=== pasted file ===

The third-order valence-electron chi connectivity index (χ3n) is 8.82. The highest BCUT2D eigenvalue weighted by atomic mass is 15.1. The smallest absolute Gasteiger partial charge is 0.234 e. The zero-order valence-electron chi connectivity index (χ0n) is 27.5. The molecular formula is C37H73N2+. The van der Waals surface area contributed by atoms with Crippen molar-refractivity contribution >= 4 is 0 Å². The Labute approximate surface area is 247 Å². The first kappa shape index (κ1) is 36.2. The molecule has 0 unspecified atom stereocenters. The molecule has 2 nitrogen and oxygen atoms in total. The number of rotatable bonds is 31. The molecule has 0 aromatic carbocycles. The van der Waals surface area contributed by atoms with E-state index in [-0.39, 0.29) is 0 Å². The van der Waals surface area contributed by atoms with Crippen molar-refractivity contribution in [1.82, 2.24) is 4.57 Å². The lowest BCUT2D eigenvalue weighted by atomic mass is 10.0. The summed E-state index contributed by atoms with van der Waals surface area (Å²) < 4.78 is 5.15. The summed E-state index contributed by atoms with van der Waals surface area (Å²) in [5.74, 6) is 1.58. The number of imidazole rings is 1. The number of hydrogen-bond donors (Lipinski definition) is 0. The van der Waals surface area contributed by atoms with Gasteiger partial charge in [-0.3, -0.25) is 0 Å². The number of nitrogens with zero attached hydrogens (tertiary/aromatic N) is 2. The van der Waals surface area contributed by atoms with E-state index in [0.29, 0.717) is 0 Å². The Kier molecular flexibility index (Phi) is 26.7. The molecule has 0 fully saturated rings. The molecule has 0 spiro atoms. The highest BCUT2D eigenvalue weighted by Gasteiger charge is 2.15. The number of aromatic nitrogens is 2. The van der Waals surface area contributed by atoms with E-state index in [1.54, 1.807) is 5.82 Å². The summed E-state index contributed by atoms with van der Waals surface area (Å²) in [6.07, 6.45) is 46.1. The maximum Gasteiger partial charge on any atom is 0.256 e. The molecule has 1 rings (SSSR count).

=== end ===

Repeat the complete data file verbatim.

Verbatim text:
The third-order valence-electron chi connectivity index (χ3n) is 8.82. The highest BCUT2D eigenvalue weighted by atomic mass is 15.1. The smallest absolute Gasteiger partial charge is 0.234 e. The zero-order valence-electron chi connectivity index (χ0n) is 27.5. The molecular formula is C37H73N2+. The van der Waals surface area contributed by atoms with Crippen molar-refractivity contribution >= 4 is 0 Å². The Labute approximate surface area is 247 Å². The first kappa shape index (κ1) is 36.2. The molecule has 0 unspecified atom stereocenters. The molecule has 2 nitrogen and oxygen atoms in total. The number of rotatable bonds is 31. The molecule has 0 aromatic carbocycles. The van der Waals surface area contributed by atoms with E-state index in [-0.39, 0.29) is 0 Å². The van der Waals surface area contributed by atoms with Crippen molar-refractivity contribution in [1.82, 2.24) is 4.57 Å². The lowest BCUT2D eigenvalue weighted by atomic mass is 10.0. The summed E-state index contributed by atoms with van der Waals surface area (Å²) < 4.78 is 5.15. The summed E-state index contributed by atoms with van der Waals surface area (Å²) in [5.74, 6) is 1.58. The number of imidazole rings is 1. The number of hydrogen-bond donors (Lipinski definition) is 0. The van der Waals surface area contributed by atoms with Gasteiger partial charge in [-0.3, -0.25) is 0 Å². The number of nitrogens with zero attached hydrogens (tertiary/aromatic N) is 2. The van der Waals surface area contributed by atoms with E-state index in [0.29, 0.717) is 0 Å². The Kier molecular flexibility index (Phi) is 26.7. The molecule has 0 fully saturated rings. The molecule has 0 spiro atoms. The highest BCUT2D eigenvalue weighted by Gasteiger charge is 2.15. The number of aromatic nitrogens is 2. The van der Waals surface area contributed by atoms with E-state index in [1.54, 1.807) is 5.82 Å². The summed E-state index contributed by atoms with van der Waals surface area (Å²) in [6.07, 6.45) is 46.1. The maximum Gasteiger partial charge on any atom is 0.256 e. The molecule has 1 rings (SSSR count).